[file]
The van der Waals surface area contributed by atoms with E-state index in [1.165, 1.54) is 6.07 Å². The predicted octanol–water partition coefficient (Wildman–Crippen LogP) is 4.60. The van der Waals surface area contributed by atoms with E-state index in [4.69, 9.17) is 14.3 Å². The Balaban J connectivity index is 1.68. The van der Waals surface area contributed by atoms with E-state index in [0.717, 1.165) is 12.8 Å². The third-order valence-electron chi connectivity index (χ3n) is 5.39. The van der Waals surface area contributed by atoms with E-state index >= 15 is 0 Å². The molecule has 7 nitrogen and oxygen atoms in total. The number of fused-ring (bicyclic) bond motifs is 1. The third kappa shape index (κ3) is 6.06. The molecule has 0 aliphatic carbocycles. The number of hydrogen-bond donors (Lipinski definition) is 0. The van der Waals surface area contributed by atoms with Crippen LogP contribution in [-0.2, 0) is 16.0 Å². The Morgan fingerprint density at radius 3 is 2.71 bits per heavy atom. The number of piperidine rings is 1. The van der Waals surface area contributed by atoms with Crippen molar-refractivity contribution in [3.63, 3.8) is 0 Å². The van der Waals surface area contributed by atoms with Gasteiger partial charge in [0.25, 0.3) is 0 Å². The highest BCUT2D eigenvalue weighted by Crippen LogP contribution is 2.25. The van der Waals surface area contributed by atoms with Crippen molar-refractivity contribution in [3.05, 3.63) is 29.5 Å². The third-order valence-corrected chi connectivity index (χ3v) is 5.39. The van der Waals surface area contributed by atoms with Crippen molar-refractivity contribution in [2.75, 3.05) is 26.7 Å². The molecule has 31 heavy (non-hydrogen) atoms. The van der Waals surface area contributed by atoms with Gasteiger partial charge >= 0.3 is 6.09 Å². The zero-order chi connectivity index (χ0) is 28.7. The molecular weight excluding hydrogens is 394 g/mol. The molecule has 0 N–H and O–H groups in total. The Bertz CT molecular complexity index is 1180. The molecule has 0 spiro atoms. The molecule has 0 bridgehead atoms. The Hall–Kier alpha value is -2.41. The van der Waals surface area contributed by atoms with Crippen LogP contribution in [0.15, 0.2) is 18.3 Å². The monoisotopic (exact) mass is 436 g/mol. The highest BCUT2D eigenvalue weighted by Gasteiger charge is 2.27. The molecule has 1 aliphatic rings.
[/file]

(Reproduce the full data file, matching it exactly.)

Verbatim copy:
The van der Waals surface area contributed by atoms with E-state index in [1.165, 1.54) is 6.07 Å². The predicted octanol–water partition coefficient (Wildman–Crippen LogP) is 4.60. The van der Waals surface area contributed by atoms with E-state index in [4.69, 9.17) is 14.3 Å². The Balaban J connectivity index is 1.68. The van der Waals surface area contributed by atoms with E-state index in [0.717, 1.165) is 12.8 Å². The third-order valence-electron chi connectivity index (χ3n) is 5.39. The van der Waals surface area contributed by atoms with E-state index >= 15 is 0 Å². The molecule has 7 nitrogen and oxygen atoms in total. The number of fused-ring (bicyclic) bond motifs is 1. The third kappa shape index (κ3) is 6.06. The molecule has 0 aliphatic carbocycles. The number of hydrogen-bond donors (Lipinski definition) is 0. The van der Waals surface area contributed by atoms with Crippen LogP contribution in [-0.2, 0) is 16.0 Å². The Morgan fingerprint density at radius 3 is 2.71 bits per heavy atom. The number of piperidine rings is 1. The van der Waals surface area contributed by atoms with Crippen molar-refractivity contribution in [3.63, 3.8) is 0 Å². The van der Waals surface area contributed by atoms with Gasteiger partial charge in [0.25, 0.3) is 0 Å². The highest BCUT2D eigenvalue weighted by Crippen LogP contribution is 2.25. The van der Waals surface area contributed by atoms with Crippen molar-refractivity contribution in [3.05, 3.63) is 29.5 Å². The third-order valence-corrected chi connectivity index (χ3v) is 5.39. The van der Waals surface area contributed by atoms with Crippen molar-refractivity contribution in [2.75, 3.05) is 26.7 Å². The molecule has 31 heavy (non-hydrogen) atoms. The van der Waals surface area contributed by atoms with Gasteiger partial charge >= 0.3 is 6.09 Å². The zero-order chi connectivity index (χ0) is 28.7. The molecular weight excluding hydrogens is 394 g/mol. The molecule has 0 N–H and O–H groups in total. The Bertz CT molecular complexity index is 1180. The molecule has 0 spiro atoms. The molecule has 0 bridgehead atoms. The Hall–Kier alpha value is -2.41. The van der Waals surface area contributed by atoms with Crippen LogP contribution in [0.15, 0.2) is 18.3 Å². The monoisotopic (exact) mass is 436 g/mol. The highest BCUT2D eigenvalue weighted by Gasteiger charge is 2.27. The molecule has 1 aliphatic rings.